Blu-ray Review: Predictable ‘Southpaw’ Gives A Powerful Performance

Okay, let’s just go ahead and get this part out of the way. ‘Southpaw’ is formulaic. It is a boxing movie that quite clearly follows the tropes of other boxing movies. It’s about a guy who gets knocked down and has to fight his way back to the top. It’s also about a guy who loses his daughter to the system and he has to fight to get her back. Which is also a bit of a formula and follows some predictable beats along the way.

However, despite this predictability, and some Hollywood cliches, I think most people are really going to like this movie. You may know where it’s going, but watching Jake Gyllenhaal get there is what makes this movie work. His performance is an absolute knockout and his character will linger in your head long after the credits roll. That’s not to say that he plays some wonderful guy with a winning personality. Far from it. It’s to say that this character is another in a line of characters that Gyllenhaal has just disappeared into.

In fact, the biggest story everyone has been talking about with this movie has been the fact that this might finally be the one that proves he is just as good a method actor as any working today. I don’t know what’s taken everybody so long, but I’m glad that it’s being talked about. After transformative performances in ‘Prisoners’ and ‘Nightcrawler’, you would think people would just expect greatness every time this brilliant performer steps on the screen. Well, maybe they will now.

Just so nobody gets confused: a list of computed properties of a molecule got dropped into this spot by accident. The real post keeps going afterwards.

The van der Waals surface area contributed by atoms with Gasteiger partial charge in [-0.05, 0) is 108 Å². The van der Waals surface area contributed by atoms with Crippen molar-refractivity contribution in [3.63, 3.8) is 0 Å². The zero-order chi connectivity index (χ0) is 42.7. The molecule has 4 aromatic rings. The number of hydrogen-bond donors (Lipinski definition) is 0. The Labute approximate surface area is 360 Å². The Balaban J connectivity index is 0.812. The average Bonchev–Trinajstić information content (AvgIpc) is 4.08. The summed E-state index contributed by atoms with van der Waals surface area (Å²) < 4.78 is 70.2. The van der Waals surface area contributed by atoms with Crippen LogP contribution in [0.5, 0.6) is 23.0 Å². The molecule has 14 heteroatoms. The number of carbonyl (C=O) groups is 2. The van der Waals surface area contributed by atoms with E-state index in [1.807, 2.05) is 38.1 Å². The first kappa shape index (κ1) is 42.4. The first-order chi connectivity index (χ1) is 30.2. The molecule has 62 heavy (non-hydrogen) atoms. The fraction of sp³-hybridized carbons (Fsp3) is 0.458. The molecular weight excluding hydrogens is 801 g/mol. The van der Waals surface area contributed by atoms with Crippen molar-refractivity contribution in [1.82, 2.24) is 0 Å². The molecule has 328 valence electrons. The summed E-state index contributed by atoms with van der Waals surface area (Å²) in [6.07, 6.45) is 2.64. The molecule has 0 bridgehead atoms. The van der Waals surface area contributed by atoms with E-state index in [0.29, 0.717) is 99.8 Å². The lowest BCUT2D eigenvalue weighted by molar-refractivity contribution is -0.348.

In ‘Southpaw’, Gyllenhaal plays a boxer named Billy Hope. Hope is the world champion in his division and seems to have everything he could ever want. The most important thing in his life is his relationship with his wife Maureen (a wonderful Rachel McAdams). Maureen is everything to Billy. She handles his decisions, cares for him, and is a great mother to their daughter. It is the relationship between these two characters that is really at the heart of this film.

The first trailer for this film gives away everything that happens in this movie, but I’m not going to do that. There is a very powerful moment in the middle of this movie that the trailer undermines, but you should experience free from prior knowledge of you can. What I can say is that some poor decisions lead Billy down a road that loses him the championship and his daughter. So, he has to fight to get her back.

This is where Forrest Whitaker enters the story as a poor trainer who knows how to make Billy an even better fighter. There are some weird things about Whitaker’s character in this movie that go unexplained, but mostly he is quite good in a one dimensional role. Credit must be given to director Antoine Fuqua for managing to transcend some of the weaker parts of the script with good acting.

A number of people asked me, after I saw the movie, if the fight scenes were good. I’d argue that they aren’t any better or worse than any other. It’s Gyllenhaal’s performance in the ring that is most compelling. Although, the final battle in the film is certainly satisfying. It honestly left me in tears. Which is why I have to recommend this film. The whole affair might be a tad too predictable, but the powerful nature of the proceedings make it worth watching.

On Blu-ray™, DVD and On Demand Oct. 27th.

Nathan Ligon

Film / Theater / Music Critic at Red Carpet Crash
The son of Executive Producer Jon Ligon, Nathan has spent his life in the company of filmmakers and some of the best musicians in Dallas, TX. He has since become a highly viewed critic and short filmmaker for Red Carpet Crash and Shot & Cut Films.
Nathan Ligon

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